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Water

Posted: Sun Aug 07, 2016 1:42 am
by ton321
water






All it ever wants to do is to evade capture.
It's as simple as a sum, really.
To follow the logic of gravity
and maybe leave behind a trace
of itself, a reminder,
a footprint, an oceans tide,
of its comings and goings-
or a salty tear that we try to hide
that tastes of the sea-
its that wide.

Re: Water

Posted: Sun Aug 07, 2016 7:06 am
by Lou
This is an attractive slant on water - I particularly like 'the logic of gravity' trope. An apostrophe is needed in the final line.

Best,
Lou

Re: Water

Posted: Mon Aug 08, 2016 4:10 pm
by Luce
I like this one a lot. I like the image of water trying to escape from us. You humanized the water but in a skillful, not OTT, way.
However, I wish you had gone into this image a bit more, how water slips through our fingers, can seep through containers, etc. It can then naturally progress how water leaves a footprint and the expanse of it.

Don't quite buy or like how you reduce water to a tear drop. It's too sudden a turn. If you were talking of water and how it journeys from a reservoir, through pipes and into a glass that we drink, then I could buy the salty tear.

Luce

Re: Water

Posted: Mon Aug 08, 2016 7:33 pm
by JJWilliamson
I thought this was great, but agree with Luce with regards to progression. The tear is such a good image, especially in this context. Perhaps, "a tear as salty as the sea" in the close, moving from tide OR tidemark to the tear through a couple of further reductions, only to return to the sea. This would complete the water cycle.

Just suggestions

Enjoyed

JJ

Re: Water

Posted: Mon Aug 08, 2016 10:02 pm
by Boat
Hello, Ton.

I'm sure Luce and JJ have made good observations about progression, and being new to poetry it might be that I'm not as clued up on this point as they are, but the contrast worked fine for me, going from one extreme to another just to show its range, 'it's that wide'.

What I did pick up on in the beginning lines were the words sum, logic, gravity, very scientific language. Why don't you follow on and use H2O somewhere in your closing lines?

Just a thought. Liked it by the way.

Pat.

Re: Water

Posted: Tue Aug 09, 2016 11:05 am
by cynwulf
I join all the previous contributors in their appreciation of this take on water. The rhyming I liked, and the is neatly done, and the differing items in ll7-10
expressive of the initialline. I cavil a bit at the overt personification and attribution of will in line1. A thoughtful poem.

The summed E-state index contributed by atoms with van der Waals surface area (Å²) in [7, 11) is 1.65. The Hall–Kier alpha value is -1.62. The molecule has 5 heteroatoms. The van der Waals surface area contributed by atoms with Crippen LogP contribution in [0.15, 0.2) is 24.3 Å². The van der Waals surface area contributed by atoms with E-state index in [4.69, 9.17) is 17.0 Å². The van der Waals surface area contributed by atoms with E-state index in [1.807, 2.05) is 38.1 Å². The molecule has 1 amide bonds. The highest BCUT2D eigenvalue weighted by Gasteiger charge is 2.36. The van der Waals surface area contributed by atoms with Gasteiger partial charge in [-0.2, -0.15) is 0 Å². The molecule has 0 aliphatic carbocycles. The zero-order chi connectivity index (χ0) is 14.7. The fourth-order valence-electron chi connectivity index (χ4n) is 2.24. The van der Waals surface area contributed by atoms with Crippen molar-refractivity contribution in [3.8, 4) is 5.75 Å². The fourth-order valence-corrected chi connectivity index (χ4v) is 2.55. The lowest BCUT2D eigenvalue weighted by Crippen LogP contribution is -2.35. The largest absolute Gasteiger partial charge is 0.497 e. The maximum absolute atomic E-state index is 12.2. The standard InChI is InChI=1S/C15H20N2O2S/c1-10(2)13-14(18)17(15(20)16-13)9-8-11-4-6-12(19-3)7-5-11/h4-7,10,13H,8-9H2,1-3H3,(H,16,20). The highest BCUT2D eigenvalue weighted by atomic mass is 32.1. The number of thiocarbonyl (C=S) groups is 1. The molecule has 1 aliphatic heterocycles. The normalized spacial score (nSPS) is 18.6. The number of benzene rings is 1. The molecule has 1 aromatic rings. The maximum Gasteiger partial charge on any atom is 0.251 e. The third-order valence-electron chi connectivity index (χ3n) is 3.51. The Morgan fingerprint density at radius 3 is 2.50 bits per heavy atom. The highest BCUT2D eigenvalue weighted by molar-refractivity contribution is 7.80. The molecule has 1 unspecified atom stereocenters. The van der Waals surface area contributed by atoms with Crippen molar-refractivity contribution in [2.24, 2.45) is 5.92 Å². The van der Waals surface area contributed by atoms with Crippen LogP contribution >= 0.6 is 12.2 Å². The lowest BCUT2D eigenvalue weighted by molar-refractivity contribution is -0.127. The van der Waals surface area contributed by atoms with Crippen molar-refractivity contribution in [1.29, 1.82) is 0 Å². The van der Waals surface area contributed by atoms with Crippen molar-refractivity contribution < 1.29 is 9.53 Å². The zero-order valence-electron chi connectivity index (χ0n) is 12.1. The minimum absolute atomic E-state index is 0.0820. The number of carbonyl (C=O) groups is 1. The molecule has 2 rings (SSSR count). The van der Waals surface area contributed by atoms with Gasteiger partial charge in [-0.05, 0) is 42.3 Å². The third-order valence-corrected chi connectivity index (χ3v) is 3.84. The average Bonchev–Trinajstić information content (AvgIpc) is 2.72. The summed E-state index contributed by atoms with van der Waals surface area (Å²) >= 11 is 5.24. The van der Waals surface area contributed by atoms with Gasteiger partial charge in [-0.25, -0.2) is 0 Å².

Cheers, c.

Re: Water

Posted: Tue Aug 09, 2016 6:22 pm
by ton321
Wow ,thanks for all the kind comments, and after leaving it for a few days I can see the end of the poem needs sorting out. Thanks jj, and Luce for your comments on this, they confirmed what I thought, ie it sounds a bit rushed/jarring imagery/needs expanding out a bit more. Boat, you picked up on the scientific imagery, and i'll keep that in mind on the re-write. Glad you liked it Lou and Cynewulf, your comments are appreciated!

Re: Water

Posted: Thu Aug 11, 2016 9:13 pm
by bodkin
Hi Ton,

I also like this, and have a similar reservation but I think for me it isn't the progression, it is more that (for me) you are telegraphing your sentiments too strongly at the end. If you did something like this (simple illustration with no deep thought):
ton321 wrote:All it ever wants to do is to evade capture.
It's as simple as a sum, really.
To follow the logic of gravity
and maybe leave behind a trace
of itself, a reminder,
a footprint, an oceans tide,
of its comings and goings-
or a salty tear
that tastes of the sea.
Then for me that progresses nicely, maybe because now you are implying the emotion of the tear, and thus the reader, already working something out for themselves, is more OK with working out the sea->tear linkage...

...OTOH this may just be me. I have some background knowledge here, knowing for example that the salt content of tissue fluid is still the very similar to the sea water we long-ago crawled out of. So the sea/tear resonance is already there for me...

Ian

Re: Water

Posted: Sat Aug 13, 2016 3:36 pm
by Macavity
Like the opening line, sets the poem up. it is that wide - it's that wide. The footprint is too human - print may be enough?
an oceans tide
of its comings and goings-
Drop the comma.

edit some of the 'that'.

More condensing options...`
All it ever wants to do is to evade.
It's as simple as a sum.
To follow the logic of gravity
and leave behind
a reminder, an ocean's tide
of comings and goings
in a tear we try to hide
which tastes of the sea-
it's that wide.
best

mac

Re: Water

Posted: Mon Aug 15, 2016 1:18 am
by cydney
I like the simplicity of this. you use the word 'simply' in the second line which provides a nice unity in the poem.

Re: Water

Posted: Tue Aug 16, 2016 10:23 pm
by the stranger
A bit late to this one, but I also enjoyed very much.

The personification of something massive, something integral to our very being, simplified.

A good idea for a poem.

I would say if you were to be absolutely precise, the following:

"or a salty tear that we try to hide
that tastes of the sea-
its that wide." - Not that wide if it just considers salt water? Need an apostrophe in it's.

Doesn't work, because it presumes there is only salt water, and with the title of the poem being the all pervading "Water" it needs to be addressed, especially as it's the closure.

TS

Re: Water

Posted: Thu Aug 18, 2016 11:12 pm
by ton321
Thanks for the responses, much appreciated! Bodkin, yeah, maybe its a bit unsubtle, less is more! I take on board what you say Mac, and i think you are right! Thanks sydney, and the stranger, glad you liked it!